A cane used to beat Pink Floyd’s Roger Waters when he was a schoolboy is among more than 350 items appearing at an exhibition documenting the band’s 50-year story.
Waters, 73, said he was eager to see the wooden cane, which was also used on late band mate Syd Barrett and Floyd collaborator Storm Thorgerson.
The punishment was used by the headmaster at Cambridge and County High School for Boys on his pupils and inspired the cane-wielding school teacher character from the band’s The Wall tour.
It comes with a book detailing the dates and reasons for the beatings, with Waters admitting he felt “inordinately proud” of his own entry for fighting.
The veteran musician was speaking alongside the band’s drummer Nick Mason at a preview of the upcoming Pink Floyd retrospective exhibition at the V&A in London.
He said: “I have to say it looks stunning, I look forward to going. There’s a lot of good stuff. I particularly want to see the cane which was used to beat me.”
Asked what the beatings were like, Waters said: “It was flimsy”, adding that the headmaster “didn’t really have his heart in capital punishment or corporate (sic) punishment”.
“There’s a log of punishment that they got … six strokes for fighting is my entry which I’m inordinately proud of.
“It’s so archaic now, the idea of hitting people with sticks to make them do things. It’s normally now confined to foreign policy … but that’s another subject.”
Mason revealed that Thorgeson, who died in 2013, had been the school’s most punished pupil, according to the log book.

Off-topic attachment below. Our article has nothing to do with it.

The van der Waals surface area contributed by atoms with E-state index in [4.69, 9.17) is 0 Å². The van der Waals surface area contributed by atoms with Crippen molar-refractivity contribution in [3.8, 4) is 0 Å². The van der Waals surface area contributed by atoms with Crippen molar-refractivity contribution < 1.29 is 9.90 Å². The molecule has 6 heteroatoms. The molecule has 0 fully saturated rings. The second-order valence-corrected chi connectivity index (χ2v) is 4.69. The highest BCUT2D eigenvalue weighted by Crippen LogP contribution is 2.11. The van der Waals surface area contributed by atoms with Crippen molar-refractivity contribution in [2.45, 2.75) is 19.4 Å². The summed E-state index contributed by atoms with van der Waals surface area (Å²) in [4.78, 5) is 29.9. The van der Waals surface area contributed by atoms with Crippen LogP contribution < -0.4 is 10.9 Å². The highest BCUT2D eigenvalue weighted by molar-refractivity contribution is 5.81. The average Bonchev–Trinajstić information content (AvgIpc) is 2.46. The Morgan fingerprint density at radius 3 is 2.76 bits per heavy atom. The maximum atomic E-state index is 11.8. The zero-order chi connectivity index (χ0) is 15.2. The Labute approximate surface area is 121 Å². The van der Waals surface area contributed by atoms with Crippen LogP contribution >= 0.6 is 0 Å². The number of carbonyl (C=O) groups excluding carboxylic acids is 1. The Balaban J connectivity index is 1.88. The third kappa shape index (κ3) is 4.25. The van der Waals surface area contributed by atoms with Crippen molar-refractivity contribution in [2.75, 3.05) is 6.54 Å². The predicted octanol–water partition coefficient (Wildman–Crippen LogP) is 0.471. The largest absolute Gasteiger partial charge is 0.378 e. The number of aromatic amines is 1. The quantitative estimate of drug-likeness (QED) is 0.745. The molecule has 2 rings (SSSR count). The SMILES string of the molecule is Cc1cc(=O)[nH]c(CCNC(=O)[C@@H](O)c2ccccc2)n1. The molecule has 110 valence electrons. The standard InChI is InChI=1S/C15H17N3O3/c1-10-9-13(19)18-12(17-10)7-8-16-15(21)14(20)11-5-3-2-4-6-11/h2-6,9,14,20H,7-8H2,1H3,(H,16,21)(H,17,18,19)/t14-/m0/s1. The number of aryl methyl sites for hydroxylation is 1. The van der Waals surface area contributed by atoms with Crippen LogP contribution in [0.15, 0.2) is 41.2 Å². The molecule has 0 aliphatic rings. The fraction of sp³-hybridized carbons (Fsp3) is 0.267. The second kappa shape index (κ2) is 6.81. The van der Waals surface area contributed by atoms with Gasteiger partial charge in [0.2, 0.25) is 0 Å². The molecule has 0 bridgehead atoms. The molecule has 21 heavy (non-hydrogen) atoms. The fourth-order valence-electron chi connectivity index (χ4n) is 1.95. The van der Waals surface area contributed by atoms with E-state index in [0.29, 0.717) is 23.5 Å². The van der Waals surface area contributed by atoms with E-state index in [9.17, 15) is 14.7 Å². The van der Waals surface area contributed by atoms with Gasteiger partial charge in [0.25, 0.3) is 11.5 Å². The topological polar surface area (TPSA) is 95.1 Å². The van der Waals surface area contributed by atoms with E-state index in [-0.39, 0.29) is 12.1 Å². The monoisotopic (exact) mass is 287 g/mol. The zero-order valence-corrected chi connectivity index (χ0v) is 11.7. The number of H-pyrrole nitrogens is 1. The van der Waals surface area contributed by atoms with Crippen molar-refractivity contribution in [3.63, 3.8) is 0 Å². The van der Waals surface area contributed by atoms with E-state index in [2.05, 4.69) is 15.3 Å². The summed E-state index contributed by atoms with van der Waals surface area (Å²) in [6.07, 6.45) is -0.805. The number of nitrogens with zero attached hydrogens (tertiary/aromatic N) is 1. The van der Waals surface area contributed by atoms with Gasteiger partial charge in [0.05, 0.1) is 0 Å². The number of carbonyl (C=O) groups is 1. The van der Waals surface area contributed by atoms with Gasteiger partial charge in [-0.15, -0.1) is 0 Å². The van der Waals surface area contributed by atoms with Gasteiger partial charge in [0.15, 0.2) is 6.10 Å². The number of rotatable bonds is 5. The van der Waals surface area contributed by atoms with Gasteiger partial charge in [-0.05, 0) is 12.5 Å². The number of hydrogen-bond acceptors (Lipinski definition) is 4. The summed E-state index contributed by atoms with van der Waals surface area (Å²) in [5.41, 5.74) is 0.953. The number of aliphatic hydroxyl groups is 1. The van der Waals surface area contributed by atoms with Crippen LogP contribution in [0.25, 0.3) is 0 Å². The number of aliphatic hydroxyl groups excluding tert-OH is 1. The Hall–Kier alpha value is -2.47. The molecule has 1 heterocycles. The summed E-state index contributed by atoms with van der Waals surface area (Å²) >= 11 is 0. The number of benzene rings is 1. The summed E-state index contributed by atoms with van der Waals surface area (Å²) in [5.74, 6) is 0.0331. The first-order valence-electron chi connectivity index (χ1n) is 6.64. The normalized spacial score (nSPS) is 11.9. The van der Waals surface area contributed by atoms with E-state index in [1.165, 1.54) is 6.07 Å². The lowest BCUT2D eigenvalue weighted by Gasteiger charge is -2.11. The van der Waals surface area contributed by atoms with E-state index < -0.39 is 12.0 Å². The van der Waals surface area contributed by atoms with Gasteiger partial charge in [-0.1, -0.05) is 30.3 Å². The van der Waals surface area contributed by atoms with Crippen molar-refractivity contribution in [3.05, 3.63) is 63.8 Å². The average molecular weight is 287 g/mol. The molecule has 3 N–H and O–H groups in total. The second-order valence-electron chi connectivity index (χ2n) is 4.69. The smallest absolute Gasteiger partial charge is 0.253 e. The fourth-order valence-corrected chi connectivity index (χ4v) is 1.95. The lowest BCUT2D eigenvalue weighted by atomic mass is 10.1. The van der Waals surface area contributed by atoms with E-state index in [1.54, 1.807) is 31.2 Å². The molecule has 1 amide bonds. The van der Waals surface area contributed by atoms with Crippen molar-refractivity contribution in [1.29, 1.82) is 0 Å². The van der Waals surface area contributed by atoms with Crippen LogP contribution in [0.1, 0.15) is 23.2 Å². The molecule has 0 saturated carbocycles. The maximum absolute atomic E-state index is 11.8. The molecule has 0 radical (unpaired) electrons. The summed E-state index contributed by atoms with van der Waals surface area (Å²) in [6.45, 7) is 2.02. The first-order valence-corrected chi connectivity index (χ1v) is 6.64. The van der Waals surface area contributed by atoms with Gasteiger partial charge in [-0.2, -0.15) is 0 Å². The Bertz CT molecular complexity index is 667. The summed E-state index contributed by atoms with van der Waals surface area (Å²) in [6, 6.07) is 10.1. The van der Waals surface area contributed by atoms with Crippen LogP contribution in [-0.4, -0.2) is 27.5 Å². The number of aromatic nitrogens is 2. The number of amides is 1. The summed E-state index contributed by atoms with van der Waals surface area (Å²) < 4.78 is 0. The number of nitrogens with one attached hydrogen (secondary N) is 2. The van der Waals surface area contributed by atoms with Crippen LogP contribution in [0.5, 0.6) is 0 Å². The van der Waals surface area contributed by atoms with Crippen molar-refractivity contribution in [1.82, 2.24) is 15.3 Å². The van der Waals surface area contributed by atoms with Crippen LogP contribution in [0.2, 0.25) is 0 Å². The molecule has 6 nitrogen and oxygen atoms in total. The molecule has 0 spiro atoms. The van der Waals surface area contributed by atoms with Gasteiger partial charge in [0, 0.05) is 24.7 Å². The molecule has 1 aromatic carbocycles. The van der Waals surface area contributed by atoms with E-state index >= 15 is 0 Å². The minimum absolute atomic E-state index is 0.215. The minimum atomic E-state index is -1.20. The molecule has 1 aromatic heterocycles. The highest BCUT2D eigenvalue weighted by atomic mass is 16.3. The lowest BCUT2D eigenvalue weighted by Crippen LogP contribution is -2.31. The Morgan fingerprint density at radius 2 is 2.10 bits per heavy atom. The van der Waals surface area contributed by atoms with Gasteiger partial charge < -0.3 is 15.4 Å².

He said: “When Storm died, one of his friends said the most brilliant thing about him. They described him as a man who wouldn’t take yes for an answer.”
The show’s entry point will be a giant replica of the Bedford van the band used as their touring vehicle in the 1960s, while instruments including David Gilmour’s famous Stratocaster guitar, nicknamed the black strat, will also be on show.
Every chapter of the band’s story is covered, including inspirations, collaborators and even a letter penned by Gilmour to his mother.
Mason said the note reads: “I’ve joined a band called Pink Floyd, don’t worry about it.”
The exhibition marks 50 years since the release of the band’s first album The Piper At The Gates Of Dawn and their debut single Arnold Layne.
It has been created by the band’s creative director Aubrey Powell alongside Paula Webb Stainton and Stufish, who are the architects behind Pink Floyd’s iconic stage designs.
The V&A is hoping for a repeat of the huge success it enjoyed with David Bowie Is exhibition and Mason floated the possibility the show could later go on a tour.
The Pink Floyd Exhibition: Their Mortal Remains runs from May 13 to October 1 2017.